A camcorder sits at the edge of the stage. Its pervasiveness is ever present as the couple go through the motions of their lives, trying to forget that the captured film may determine whether they are permitted immigration status. Abidemi and Omolade have recently come from Lagos to Glasgow, following fears of being outed to their families and communities. The play explores their relationship when under the scrutiny of the UK’s Home Office. When threatened with deportation, how must one perform and record love? And for who?
The stage, their kitchen, holds space for this complexity, with its greying half shut blinds. However – with a few turns of a table, a shift in lighting – this kitchen becomes the Home Office. It’s subtle but nuanced, communicating how the violence of the UK’s immigration policy inhabits the space of those under its assessment.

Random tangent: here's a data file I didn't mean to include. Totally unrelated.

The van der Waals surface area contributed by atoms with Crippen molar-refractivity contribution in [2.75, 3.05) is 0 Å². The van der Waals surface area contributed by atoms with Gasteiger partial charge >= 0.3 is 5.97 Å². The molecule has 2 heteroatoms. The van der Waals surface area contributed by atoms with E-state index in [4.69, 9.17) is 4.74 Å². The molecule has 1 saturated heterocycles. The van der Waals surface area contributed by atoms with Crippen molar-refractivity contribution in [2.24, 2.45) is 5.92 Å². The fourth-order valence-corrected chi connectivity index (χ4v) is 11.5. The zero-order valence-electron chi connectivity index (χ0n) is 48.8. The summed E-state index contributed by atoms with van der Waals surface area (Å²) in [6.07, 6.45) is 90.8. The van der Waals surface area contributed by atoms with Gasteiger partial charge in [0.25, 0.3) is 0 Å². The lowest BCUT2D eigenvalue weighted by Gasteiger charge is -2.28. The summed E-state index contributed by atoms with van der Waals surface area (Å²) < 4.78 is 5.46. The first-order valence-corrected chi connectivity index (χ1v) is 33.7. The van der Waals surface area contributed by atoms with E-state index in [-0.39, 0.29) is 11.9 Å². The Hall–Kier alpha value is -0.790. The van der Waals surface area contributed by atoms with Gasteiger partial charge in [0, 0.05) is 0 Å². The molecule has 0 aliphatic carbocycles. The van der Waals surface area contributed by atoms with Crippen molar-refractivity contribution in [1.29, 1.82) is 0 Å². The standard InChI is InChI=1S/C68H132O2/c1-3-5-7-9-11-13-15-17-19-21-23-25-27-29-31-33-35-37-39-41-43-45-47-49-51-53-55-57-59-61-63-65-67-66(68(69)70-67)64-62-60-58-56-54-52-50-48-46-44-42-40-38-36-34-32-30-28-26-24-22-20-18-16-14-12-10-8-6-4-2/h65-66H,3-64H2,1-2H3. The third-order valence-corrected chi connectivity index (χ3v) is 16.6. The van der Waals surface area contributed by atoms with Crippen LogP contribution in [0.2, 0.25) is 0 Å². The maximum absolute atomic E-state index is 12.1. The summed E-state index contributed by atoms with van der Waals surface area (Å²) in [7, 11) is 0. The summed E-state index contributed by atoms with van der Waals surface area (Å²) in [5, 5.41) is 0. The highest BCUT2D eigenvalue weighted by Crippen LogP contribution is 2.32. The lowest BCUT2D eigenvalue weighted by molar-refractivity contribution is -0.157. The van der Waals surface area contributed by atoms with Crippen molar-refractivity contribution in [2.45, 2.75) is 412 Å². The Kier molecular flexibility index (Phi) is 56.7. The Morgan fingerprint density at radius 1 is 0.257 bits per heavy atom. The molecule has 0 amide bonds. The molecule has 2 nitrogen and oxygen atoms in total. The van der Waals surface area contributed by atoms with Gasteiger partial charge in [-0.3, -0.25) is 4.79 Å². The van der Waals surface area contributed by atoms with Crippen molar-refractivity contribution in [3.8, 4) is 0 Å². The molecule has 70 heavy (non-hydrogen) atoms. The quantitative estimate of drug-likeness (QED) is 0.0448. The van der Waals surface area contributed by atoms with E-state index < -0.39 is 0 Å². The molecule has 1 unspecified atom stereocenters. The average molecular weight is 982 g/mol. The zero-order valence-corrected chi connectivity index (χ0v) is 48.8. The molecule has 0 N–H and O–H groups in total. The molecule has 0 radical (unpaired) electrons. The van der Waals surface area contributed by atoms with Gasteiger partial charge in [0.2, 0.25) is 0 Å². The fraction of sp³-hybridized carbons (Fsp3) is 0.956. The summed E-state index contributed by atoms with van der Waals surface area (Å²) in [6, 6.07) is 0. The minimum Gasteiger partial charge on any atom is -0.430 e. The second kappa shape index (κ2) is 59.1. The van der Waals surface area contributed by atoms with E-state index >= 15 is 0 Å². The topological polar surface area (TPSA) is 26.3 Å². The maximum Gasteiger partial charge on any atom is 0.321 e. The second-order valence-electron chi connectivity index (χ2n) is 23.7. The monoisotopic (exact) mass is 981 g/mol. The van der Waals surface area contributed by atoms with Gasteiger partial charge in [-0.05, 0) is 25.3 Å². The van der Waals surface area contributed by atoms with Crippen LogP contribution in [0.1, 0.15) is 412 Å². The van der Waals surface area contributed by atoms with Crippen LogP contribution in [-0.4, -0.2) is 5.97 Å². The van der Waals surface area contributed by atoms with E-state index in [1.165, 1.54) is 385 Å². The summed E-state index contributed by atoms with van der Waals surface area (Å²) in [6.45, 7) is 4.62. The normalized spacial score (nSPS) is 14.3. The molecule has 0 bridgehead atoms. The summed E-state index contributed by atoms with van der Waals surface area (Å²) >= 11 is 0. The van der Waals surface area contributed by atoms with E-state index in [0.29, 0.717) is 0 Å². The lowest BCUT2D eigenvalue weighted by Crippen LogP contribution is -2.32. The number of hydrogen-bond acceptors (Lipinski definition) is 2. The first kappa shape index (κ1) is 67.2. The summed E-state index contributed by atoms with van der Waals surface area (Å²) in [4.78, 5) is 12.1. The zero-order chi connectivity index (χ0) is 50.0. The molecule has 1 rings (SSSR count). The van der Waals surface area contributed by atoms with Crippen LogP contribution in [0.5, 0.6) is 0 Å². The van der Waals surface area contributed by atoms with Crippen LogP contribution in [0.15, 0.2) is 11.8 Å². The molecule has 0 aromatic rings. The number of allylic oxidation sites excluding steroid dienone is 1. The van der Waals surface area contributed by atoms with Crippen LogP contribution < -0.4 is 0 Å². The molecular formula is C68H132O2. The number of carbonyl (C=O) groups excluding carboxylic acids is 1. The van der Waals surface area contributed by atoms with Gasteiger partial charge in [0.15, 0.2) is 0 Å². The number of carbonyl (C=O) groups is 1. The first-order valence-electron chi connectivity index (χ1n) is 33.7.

Narratively, it’s heavy but it’s not dragging. It’s sometimes slow, weighted by moments of this gentle love and by moments of a certain fraught sadness. Punctuated by monologues – textured through sound, our hearing what the characters once heard – this is storytelling at its most transcendent.
For two characters who are at times so detached from one another, their connection as actors is utterly palpable. This active bond, moving in and out of each other, allows for each character to have moments holding the stage alone, creating some of the play’s most striking scenes. Forceful and deeply impactful, it is a necessary watch.